The book’s title, “Te Faruru,” is taken from a series of woodcuts made by Gauguin in the South Pacific. It means, we are told, “Here we make love” in the Maori language (81). But Izquierdo’s text is much more restless and unsettled than this title at first sight implies. The book seems to be telling us something, but we don’t know what–and perhaps neither does its author, let alone its (anti-)narrator. Or maybe all that matters is the movement itself, and by willfully frustrating us the text is warning against the childlike impulse to “connect the dots to come up with a figure that at the outset seems hidden” (23). Any story, any narrative, would ultimately be a trap, as arbitrary and at best merely fortuitous as any of the other relations and relatings that constitute these two books. So if we are to make (or find) love, it must be in the context of this uncertainty of the “neither here nor there,” of a concatenation of circumstances and encounters, errors and deviations, in which we happen to find (or lose) ourselves.

Life During Wartime


“Life During Wartime: Infrapolitics and Posthegemony”
(with a coda of eleven theses on infrapolitics)

Presented at the III Seminario Crítico-Político Transnacional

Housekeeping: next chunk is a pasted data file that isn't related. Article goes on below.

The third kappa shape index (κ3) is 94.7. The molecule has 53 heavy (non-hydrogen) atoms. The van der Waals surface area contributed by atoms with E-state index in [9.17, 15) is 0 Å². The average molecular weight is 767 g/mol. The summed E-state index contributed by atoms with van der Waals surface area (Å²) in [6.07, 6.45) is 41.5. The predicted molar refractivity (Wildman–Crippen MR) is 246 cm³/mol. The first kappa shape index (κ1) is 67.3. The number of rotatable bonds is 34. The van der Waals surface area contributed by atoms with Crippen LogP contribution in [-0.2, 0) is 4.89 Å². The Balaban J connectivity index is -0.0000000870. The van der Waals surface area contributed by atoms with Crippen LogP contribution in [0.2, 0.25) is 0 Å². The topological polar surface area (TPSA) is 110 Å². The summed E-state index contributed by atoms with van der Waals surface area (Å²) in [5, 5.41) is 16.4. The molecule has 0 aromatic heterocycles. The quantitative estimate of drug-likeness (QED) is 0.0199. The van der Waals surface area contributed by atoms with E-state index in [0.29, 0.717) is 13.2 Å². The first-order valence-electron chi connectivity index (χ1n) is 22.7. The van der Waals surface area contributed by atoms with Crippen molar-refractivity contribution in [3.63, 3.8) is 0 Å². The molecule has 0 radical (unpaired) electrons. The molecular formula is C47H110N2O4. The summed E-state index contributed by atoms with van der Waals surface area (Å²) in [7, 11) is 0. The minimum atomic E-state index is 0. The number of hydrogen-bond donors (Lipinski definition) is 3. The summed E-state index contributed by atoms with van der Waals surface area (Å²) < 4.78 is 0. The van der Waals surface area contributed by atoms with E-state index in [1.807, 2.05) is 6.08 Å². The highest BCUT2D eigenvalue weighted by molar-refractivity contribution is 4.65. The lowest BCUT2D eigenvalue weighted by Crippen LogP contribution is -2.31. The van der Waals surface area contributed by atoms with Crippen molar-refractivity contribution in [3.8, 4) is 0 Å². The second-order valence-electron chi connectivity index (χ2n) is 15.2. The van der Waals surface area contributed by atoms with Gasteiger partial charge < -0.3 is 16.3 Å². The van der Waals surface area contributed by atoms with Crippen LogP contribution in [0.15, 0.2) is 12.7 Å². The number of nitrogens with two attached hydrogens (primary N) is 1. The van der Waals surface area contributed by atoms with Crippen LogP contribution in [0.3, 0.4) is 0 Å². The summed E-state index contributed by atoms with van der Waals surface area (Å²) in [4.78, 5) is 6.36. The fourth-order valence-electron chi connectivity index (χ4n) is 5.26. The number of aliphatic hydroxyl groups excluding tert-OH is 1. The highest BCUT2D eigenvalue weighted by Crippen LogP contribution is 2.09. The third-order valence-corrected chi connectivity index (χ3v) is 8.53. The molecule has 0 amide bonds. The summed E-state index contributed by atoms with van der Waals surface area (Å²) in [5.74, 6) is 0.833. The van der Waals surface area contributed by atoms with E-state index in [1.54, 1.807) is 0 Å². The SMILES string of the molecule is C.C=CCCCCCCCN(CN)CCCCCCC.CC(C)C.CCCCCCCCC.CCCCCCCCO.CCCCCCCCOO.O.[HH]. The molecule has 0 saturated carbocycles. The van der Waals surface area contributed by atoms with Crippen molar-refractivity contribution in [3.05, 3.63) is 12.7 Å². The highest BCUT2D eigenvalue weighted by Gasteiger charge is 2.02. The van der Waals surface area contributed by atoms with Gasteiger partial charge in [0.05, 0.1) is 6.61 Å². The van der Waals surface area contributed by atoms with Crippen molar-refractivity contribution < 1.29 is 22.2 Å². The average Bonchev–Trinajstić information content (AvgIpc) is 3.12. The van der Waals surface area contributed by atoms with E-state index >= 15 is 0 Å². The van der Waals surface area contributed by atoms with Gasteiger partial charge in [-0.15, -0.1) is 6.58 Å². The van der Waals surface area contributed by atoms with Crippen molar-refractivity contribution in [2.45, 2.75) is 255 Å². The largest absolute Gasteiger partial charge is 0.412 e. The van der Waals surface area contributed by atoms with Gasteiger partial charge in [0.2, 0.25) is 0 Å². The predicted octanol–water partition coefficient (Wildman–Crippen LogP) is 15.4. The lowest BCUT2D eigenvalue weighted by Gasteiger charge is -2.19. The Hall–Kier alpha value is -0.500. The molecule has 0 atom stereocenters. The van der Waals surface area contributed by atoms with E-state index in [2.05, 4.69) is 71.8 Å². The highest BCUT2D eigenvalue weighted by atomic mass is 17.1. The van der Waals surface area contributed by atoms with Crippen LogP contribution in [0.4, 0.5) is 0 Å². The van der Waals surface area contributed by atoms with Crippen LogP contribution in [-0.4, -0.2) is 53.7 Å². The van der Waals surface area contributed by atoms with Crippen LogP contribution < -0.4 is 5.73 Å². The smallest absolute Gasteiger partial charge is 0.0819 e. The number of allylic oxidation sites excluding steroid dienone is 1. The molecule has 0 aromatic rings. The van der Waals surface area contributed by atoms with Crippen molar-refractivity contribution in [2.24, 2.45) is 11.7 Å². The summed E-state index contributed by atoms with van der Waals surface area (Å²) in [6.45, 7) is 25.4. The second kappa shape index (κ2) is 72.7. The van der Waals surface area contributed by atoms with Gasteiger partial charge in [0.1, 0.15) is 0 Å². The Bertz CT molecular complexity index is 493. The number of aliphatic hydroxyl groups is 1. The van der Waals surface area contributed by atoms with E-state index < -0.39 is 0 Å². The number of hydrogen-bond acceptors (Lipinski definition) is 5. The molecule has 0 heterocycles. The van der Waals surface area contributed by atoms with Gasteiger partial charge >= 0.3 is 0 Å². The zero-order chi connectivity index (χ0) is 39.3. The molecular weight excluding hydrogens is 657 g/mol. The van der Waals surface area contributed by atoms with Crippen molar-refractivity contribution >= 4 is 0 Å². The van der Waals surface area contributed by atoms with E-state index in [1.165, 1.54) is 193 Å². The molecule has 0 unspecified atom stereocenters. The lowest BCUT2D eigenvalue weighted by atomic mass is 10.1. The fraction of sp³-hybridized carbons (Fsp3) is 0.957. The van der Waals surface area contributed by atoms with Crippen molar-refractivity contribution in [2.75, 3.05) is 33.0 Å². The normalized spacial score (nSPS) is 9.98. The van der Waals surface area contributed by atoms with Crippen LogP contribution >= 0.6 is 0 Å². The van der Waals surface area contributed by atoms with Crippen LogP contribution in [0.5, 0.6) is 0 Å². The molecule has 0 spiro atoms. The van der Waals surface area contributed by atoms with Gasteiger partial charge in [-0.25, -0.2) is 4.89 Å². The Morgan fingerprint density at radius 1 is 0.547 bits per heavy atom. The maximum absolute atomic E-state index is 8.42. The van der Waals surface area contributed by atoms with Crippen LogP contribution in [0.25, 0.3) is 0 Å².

“Pensamiento y terror social: El archivo hispano”
Cuenca, Spain
July, 2016

Why stay in college? Why go to night school?
Gonna be different this time.
Can’t write a letter, can’t send a postcard.
I can’t write nothing at all.
–The Talking Heads

In what is no doubt the most famous theorist of war’s most famous claim, Carl Von Clausewitz tells us that “war has its root in a political object.” He goes on: “War is a mere continuation of politics by other means. [. . .] War is not merely a political act, but a real political instrument, a continuation of political commerce, a carrying out of the same by other means” (119). There is, then, for Clausewitz an essential continuity between war and politics; they share the same rationality and ends. And this notion has in turn led many to think of politics, reciprocally, as a form of warfare. The German theorist Carl Schmitt, for instance, defines politics in suitably martial terms as a clash between “friend” and “enemy”: “The specific political distinction to which political actions and motives can be reduced is that between friend and enemy” (The Concept of the Political 26). Moreover, this invocation of the term “enemy” is scarcely metaphorical. Schmitt argues that “an enemy exists only when, at least potentially, one fighting collectivity of people confronts a similar collectivity” (28), and he further qualifies the particular type of enmity involved in political disagreement in terms of classical theories of warfare: the political enemy is a “public enemy,” that is a hostis, as opposed to a “private enemy.” He quotes a Latin lexicon to make his point: “A public enemy (hostis) is one with whom we are at war publicly. [. . .] A private enemy is a person who hates us, whereas a public enemy is a person who fights against us” (29).